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354 Look To Switch Schools in Fayette

Ohanian Comment: Good for the reporter for letting positive voices be heard.

More than half of the Lexington students seeking to switch schools under No Child Left Behind come from two schools -- Bryan Station High and Tates Creek Middle.

Of the roughly 5,000 Fayette youngsters at eight schools given the option of transferring, only 354 had sought to switch by Tuesday. The application deadline was last night.

Lexington students will begin learning as early as tonight whether their requests to switch schools have been granted. If the numbers hold steady, district officials expect to be able to grant all of the transfer applications.

Superintendent Stu Silberman said the response was greater than he expected, "but not as high as it could have been."

"To me that says folks aren't wanting to change that much and they're satisfied with schools, and if they're not satisfied with schools that they're going to help us work on improving them," said Carmen Rader-Bowles, whose office is coordinating the transfer process.

Under the 2001 No Child Left Behind law, schools with test scores below federal benchmarks two years in a row are labeled in need of improvement and required to let students transfer to better-performing schools.

Bryan Station parent Kathy Goss said her daughter Kaycee asked if she could leave for another school.

"She wanted it. She requested it," Goss said. "She knows her future earning potential depends on how well she does in school, and she wants to take advanced placement courses at a school that has a good achievement record."

Possible academic disruption related to the construction of a new $43.9 million Bryan Station also played into the decision, Goss said.

Kaycee is one of 132 students assigned to Bryan Station who asked to transfer to either Lafayette or Henry Clay high schools.

Families at eight of 50 local schools had the chance to pick between two alternate schools. Two of the eight schools -- Tates Creek Middle and Yates Elementary -- made gains last year but had to offer transfer options because it takes two years of improvement to avoid sanctions.

Tates Creek principal Earl Stivers said he was disappointed that there were 82 applications to leave the school despite its success.

"The ones requesting the transfers don't give me a reason why they're doing it," he said. "They just fill it out and send them in."

But parents who have called him and come to visit the school are impressed enough to stay, he said. Improvements include more hands-on math teaching and a reading program designed to help struggling students achieve.

"Unfortunately, a lot of parents put a lot of credence in those testing numbers, and since our number is not where we'd like for it to be, they leave us," Stivers said.

Vivian Coles, who moved to Lexington from England in December, said she was initially concerned about sending her children to Ashland Elementary because of its test scores.

But after meeting with principal Schuronda Morton, Coles said she was taken with the principal's openness, intelligence and familiarity with the school's students and their needs. The welcoming atmosphere on campus and dedication of Ashland's teachers have continued to impress her.

"Not for one moment do I regret the fact that I took the time to visit this school that looked like it was not going to be great compared with other schools," she said, offering this advice to other parents concerned about a school's test scores:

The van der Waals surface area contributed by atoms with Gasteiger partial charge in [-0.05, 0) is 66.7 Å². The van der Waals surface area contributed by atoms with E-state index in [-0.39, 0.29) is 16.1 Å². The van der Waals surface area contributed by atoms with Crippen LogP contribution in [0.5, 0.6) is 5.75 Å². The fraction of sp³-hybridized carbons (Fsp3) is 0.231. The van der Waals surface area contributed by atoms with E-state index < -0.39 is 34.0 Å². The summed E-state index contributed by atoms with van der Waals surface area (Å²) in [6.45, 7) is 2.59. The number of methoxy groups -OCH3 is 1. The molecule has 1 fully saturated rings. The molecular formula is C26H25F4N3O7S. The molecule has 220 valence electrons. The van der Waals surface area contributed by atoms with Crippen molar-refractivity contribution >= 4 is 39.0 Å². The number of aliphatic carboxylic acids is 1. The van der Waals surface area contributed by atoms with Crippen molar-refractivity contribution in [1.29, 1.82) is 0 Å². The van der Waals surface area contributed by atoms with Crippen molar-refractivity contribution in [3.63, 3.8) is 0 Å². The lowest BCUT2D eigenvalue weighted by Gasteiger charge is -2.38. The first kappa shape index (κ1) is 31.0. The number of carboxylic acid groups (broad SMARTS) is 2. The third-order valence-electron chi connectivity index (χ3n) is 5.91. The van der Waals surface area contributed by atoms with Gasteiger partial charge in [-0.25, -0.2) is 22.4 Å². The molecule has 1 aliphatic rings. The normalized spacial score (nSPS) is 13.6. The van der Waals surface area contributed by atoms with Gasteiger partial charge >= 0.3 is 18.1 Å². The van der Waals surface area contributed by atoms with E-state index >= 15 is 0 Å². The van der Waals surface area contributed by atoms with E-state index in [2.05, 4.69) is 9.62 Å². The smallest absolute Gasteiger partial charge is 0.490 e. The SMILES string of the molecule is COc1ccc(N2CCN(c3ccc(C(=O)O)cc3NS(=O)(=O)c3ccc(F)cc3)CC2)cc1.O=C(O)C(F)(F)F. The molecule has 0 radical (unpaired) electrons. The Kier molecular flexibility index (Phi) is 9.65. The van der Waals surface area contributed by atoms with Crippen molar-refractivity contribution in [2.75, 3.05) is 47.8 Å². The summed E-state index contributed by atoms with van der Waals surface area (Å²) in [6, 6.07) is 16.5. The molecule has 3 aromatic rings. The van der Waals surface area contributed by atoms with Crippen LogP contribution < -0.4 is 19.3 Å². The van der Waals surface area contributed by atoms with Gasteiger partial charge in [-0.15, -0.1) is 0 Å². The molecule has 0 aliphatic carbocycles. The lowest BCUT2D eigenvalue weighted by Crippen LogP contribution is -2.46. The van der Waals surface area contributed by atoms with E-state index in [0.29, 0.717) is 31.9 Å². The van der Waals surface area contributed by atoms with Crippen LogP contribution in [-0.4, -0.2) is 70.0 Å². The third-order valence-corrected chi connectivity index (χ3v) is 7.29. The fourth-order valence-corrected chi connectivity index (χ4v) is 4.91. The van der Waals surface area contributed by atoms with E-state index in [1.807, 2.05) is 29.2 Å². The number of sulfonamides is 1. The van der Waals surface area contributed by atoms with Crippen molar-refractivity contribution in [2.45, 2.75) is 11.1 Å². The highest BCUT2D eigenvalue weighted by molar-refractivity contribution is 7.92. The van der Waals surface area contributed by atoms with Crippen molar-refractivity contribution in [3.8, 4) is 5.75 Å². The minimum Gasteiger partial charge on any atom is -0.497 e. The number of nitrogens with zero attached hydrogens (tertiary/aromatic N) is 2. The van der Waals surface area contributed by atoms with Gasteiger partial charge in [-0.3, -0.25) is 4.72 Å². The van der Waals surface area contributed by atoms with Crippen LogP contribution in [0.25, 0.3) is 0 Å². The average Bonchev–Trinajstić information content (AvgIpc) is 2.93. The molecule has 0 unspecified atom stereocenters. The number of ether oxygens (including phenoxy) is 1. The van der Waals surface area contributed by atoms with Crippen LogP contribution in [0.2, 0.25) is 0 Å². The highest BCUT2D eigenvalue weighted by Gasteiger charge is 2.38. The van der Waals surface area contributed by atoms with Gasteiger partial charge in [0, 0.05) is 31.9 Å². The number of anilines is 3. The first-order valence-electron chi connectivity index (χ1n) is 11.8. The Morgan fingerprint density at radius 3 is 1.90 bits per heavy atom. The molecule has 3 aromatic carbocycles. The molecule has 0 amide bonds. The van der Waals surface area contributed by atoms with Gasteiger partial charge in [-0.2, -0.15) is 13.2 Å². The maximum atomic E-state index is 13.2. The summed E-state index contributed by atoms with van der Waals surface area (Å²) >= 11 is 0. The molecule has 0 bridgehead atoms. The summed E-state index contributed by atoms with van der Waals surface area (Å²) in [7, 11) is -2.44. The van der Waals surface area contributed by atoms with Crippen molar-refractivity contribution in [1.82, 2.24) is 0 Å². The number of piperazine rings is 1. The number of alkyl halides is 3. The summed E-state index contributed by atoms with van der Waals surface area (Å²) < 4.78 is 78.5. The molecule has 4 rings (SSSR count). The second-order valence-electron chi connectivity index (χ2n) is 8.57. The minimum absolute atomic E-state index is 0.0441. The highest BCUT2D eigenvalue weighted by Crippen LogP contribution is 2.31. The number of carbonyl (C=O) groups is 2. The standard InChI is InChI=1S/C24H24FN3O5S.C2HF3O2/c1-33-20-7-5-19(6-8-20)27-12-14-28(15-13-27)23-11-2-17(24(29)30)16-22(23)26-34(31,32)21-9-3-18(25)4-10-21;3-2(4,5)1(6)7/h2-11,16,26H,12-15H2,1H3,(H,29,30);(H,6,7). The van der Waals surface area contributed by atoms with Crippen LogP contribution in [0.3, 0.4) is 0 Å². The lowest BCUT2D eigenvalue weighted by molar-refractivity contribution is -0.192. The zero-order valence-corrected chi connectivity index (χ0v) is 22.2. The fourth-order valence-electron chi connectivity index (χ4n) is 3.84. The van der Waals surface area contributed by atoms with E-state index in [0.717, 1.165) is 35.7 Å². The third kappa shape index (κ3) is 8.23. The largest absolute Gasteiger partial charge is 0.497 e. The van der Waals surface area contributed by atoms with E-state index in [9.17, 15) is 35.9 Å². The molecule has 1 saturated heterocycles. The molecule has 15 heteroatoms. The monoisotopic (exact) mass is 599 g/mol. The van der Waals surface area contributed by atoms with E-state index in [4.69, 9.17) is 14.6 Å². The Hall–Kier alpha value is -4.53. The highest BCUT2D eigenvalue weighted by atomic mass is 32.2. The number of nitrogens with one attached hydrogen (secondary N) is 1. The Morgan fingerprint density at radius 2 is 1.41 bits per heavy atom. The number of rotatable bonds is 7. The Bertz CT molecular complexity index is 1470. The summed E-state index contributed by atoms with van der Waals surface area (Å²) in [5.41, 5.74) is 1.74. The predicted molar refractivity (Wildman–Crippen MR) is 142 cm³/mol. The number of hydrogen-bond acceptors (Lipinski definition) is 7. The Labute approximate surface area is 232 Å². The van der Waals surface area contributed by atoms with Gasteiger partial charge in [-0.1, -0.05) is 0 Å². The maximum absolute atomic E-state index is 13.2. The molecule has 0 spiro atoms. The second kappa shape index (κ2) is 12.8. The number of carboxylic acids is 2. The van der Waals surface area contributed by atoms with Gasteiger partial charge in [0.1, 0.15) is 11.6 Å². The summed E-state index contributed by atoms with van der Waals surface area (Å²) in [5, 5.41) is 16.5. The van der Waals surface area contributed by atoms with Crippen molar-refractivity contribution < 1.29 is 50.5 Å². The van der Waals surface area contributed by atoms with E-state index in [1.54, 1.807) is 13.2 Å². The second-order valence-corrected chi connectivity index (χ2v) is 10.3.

"Ignore them, and make sure you get your feet in the door and talk to the principals. And keep an open mind."

Among elementaries, Breckinridge had the highest number of transfer requests, at 50.

New principal Karen Smith assures concerned parents that changes are coming.

"I think they would be happy if they stayed," Smith said. "There's an excitement in the air at Breckinridge."

Breckinridge is one of the Fayette schools that missed federal standards only because of low CATS scores from a year ago.

The Kentucky Department of Education has designated Breckinridge a "school to watch" because it shows promise, Smith said. "We're going to do great things."

But parents seeking transfers for their children said they don't have time to wait while schools try to improve.

Tami Tamasi-Webster said she tried attending parent organization and site-based council meetings at Bryan Station High School last year "because that's what people at central office tell you to do -- get involved."

Yet, she was dissatisfied with the education her stepdaughter Chelsea was getting as a freshman at Bryan Station.

"We were not impressed with the homework we saw come home, with what she was doing in her classrooms or with the involvement of the teachers," said Tamasi-Webster, who plans to request a transfer.

Bryan Station principal Bob Gilmore said his understanding is that many of the students seeking transfers out of the school have never attended Bryan Station, because they are either incoming freshmen or students who previously went to private schools or were home-schooled.

He noted that Bryan Station made gains in all test areas based on the preliminary data but missed federal goals for percentage of students who graduate within four years. That data was from the 2002-03 school year.

Among the efforts to improve academic offerings are a new reading curriculum that will draw on classic literature, a new math class that has been developed for students who enter ninth grade already behind and a new class for freshman that will expose them to different career choices.

"I'm concerned that a lot of people who took this opportunity did it without giving our school the chance to prove itself," Gilmore said.

Reach Lisa Deffendall at (859) 231-3306; 1-800-950-6397, Ext. 3306; or ldeffendall@herald-leader.com.

— Lisa Deffendall


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